This is one of the most divisive subjects to stir debate within the dog world in recent years. Most UK vets advise routinely vaccinating dogs against leptospirosis (commonly called lepto) as part of their yearly booster injection. This also protects against distemper, hepatitis, parvovirus and parainfluenza.
Vaccines are now available to protect dogs against all four major strains of lepto present in the UK or common in Europe; Canicola, Icterohaemorrhagiae, Australis and Gryippotyphosa. These ‘L4’ vaccines supersede the two-strain (L2) version which have been used in the UK for over 50 years.
Why do some dog owners leave it out?
Doubts over the lepto vaccine’s safety arose after inaccurate reports of post-L4 vaccination illness were widely publicised in the press. As a result, some owners either don’t vaccinate their dogs against lepto at all, or opt to give the L2 version.
The VMD (Veterinary Medicines Directorate) is the government agency responsible for monitoring the safety of all animal vaccines and medications used in the UK. Their data shows that the risk of dogs reacting adversely to either the L2 or L4 vaccine is actually rare. For every 10 000 doses of lepto vaccine given, the VMD receives reports of fewer than two dogs reacting to the L2 vaccine and fewer than seven reacting to the L4 vaccine.
It’s worth pointing out that any vaccine can cause a range of reactions, the majority of which are non-serious. The VMD’s data doesn’t distinguish between serious and non-serious reactions.
Is vaccination against leptospirosis even necessary?
Leptospirosis is a relatively rare disease and, if diagnosed early, is treatable. But diagnosing lepto is challenging. The symptoms of leptospirosis can be vague and resemble those seen with many other diseases. External laboratories take time to process and run tests which leads to an unavoidable delay in treatment. During this time, lepto can rapidly progress causing serious illness and, sadly, even death. Vaccination prevents dogs from becoming seriously ill in the first place.
Leptospirosis affects most mammalian species (humans included!) Infected animals (particularly rats) contaminate fresh water sources (e.g. canals, ponds, rivers) with their urine. Animals contract leptospirosis by swimming in, and drinking, contaminated water or through open skin wounds. Both city-dwelling and country rats carry lepto therefore dogs can contract it wherever they live. It’s impossible to ‘risk assess’ a dog’s lifestyle and guarantee they’ll never come into contact with lepto.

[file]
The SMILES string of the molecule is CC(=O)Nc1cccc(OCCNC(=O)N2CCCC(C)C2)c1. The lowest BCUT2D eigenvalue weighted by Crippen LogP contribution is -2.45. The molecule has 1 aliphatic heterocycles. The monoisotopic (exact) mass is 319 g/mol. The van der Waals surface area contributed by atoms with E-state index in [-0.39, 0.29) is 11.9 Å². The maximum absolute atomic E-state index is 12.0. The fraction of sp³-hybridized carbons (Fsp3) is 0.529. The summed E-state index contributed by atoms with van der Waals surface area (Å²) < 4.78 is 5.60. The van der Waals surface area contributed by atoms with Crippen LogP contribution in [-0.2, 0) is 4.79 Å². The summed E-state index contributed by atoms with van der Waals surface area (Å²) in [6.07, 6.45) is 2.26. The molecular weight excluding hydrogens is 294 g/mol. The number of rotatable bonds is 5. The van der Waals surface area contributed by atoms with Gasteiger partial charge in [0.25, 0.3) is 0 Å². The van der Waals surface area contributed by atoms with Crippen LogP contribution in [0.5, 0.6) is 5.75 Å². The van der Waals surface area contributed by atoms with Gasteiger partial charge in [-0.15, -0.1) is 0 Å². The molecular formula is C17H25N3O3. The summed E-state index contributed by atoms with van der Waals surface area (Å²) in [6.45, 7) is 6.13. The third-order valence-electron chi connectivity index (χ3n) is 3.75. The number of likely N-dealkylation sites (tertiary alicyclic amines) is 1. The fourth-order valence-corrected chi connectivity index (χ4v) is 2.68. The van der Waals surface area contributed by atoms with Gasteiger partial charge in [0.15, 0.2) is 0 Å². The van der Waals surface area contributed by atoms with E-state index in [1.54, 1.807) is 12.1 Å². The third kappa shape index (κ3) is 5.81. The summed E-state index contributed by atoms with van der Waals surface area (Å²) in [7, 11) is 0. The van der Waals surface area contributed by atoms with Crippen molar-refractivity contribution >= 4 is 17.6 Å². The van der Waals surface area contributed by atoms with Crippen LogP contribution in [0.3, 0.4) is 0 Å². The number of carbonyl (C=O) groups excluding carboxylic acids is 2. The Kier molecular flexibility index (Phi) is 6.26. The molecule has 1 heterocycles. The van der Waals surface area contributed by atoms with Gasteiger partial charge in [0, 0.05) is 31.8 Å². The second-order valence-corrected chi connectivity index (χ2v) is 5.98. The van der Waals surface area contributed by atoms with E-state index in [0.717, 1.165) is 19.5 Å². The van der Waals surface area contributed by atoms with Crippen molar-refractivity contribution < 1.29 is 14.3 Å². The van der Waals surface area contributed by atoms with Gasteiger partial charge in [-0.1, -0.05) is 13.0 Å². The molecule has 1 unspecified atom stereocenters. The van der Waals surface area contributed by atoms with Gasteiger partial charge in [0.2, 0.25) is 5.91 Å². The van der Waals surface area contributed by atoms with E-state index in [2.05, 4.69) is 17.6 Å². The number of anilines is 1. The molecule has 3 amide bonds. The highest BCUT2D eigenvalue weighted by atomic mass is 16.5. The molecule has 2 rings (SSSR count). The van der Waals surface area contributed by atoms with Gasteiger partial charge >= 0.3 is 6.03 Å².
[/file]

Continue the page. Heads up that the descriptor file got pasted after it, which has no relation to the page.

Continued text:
Can I get leptospirosis from my dog?
Weil’s disease is the human form of leptospirosis. It’s a serious condition causing a range of symptoms from flu-like illness progressing to kidney and liver failure.
While it’s possible to contract lepto directly from your dog, it’s a rare way to become infected. Leptospira bacteria, shed in your dog’s urine, could infect you through skin wounds and direct contact with your mucous membranes (mouth and nose).
Your dog’s contaminated bedding and kennels could also become potential sources of infection. Dogs who recover from lepto may continue to carry, and intermittently shed, infectious bacteria in their urine. Vaccination helps prevent your dog becoming a carrier of lepto.
What are the alternatives to vaccination?
Your vet can run blood tests to measure your dog’s immunity to many diseases. If your dog’s immunity is adequate, you might choose not to vaccinate them. However, the tests for Lepto are too unreliable to be recommended at this time (unlike Parvo, Distemper or Hepatitis).
The WSAVA say “For Leptospira the titres will decline rapidly after vaccination and in any case are not well correlated with protection”. And immunity to lepto is short-lived; studies show immunity reduces around a year after vaccination (hence why it’s an annual vaccine). Even if your dog’s blood test shows adequate immunity, this protection will likely fall over the following months.
Leptospirosis is a serious illness, preventable by vaccination. If you’re still unsure about vaccinating your dog, speak to your vet to discuss your options and your dog’s level of risk.
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